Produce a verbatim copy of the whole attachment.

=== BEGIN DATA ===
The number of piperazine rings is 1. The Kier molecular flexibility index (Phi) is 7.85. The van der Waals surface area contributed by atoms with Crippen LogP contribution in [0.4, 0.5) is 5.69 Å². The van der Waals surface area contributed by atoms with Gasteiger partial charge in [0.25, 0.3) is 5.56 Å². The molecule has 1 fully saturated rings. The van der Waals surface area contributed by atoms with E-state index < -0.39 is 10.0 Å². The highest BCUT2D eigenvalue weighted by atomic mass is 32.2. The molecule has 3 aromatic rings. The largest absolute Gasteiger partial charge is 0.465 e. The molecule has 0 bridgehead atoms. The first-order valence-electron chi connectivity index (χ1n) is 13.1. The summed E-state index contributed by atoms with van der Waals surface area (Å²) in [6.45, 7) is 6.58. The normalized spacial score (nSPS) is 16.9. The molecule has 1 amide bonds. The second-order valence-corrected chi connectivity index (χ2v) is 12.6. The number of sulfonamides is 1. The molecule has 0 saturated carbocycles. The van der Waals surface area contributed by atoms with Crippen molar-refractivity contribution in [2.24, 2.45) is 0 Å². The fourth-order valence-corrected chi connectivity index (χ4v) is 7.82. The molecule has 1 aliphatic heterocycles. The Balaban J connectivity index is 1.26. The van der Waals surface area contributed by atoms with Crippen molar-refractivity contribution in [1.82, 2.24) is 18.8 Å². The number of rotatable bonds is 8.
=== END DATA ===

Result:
The number of piperazine rings is 1. The Kier molecular flexibility index (Phi) is 7.85. The van der Waals surface area contributed by atoms with Crippen LogP contribution in [0.4, 0.5) is 5.69 Å². The van der Waals surface area contributed by atoms with Gasteiger partial charge in [0.25, 0.3) is 5.56 Å². The molecule has 1 fully saturated rings. The van der Waals surface area contributed by atoms with E-state index < -0.39 is 10.0 Å². The highest BCUT2D eigenvalue weighted by atomic mass is 32.2. The molecule has 3 aromatic rings. The largest absolute Gasteiger partial charge is 0.465 e. The molecule has 0 bridgehead atoms. The first-order valence-electron chi connectivity index (χ1n) is 13.1. The summed E-state index contributed by atoms with van der Waals surface area (Å²) in [6.45, 7) is 6.58. The normalized spacial score (nSPS) is 16.9. The molecule has 1 amide bonds. The second-order valence-corrected chi connectivity index (χ2v) is 12.6. The number of sulfonamides is 1. The molecule has 0 saturated carbocycles. The van der Waals surface area contributed by atoms with Crippen molar-refractivity contribution in [2.24, 2.45) is 0 Å². The fourth-order valence-corrected chi connectivity index (χ4v) is 7.82. The molecule has 1 aliphatic heterocycles. The Balaban J connectivity index is 1.26. The van der Waals surface area contributed by atoms with Crippen molar-refractivity contribution in [1.82, 2.24) is 18.8 Å². The number of rotatable bonds is 8.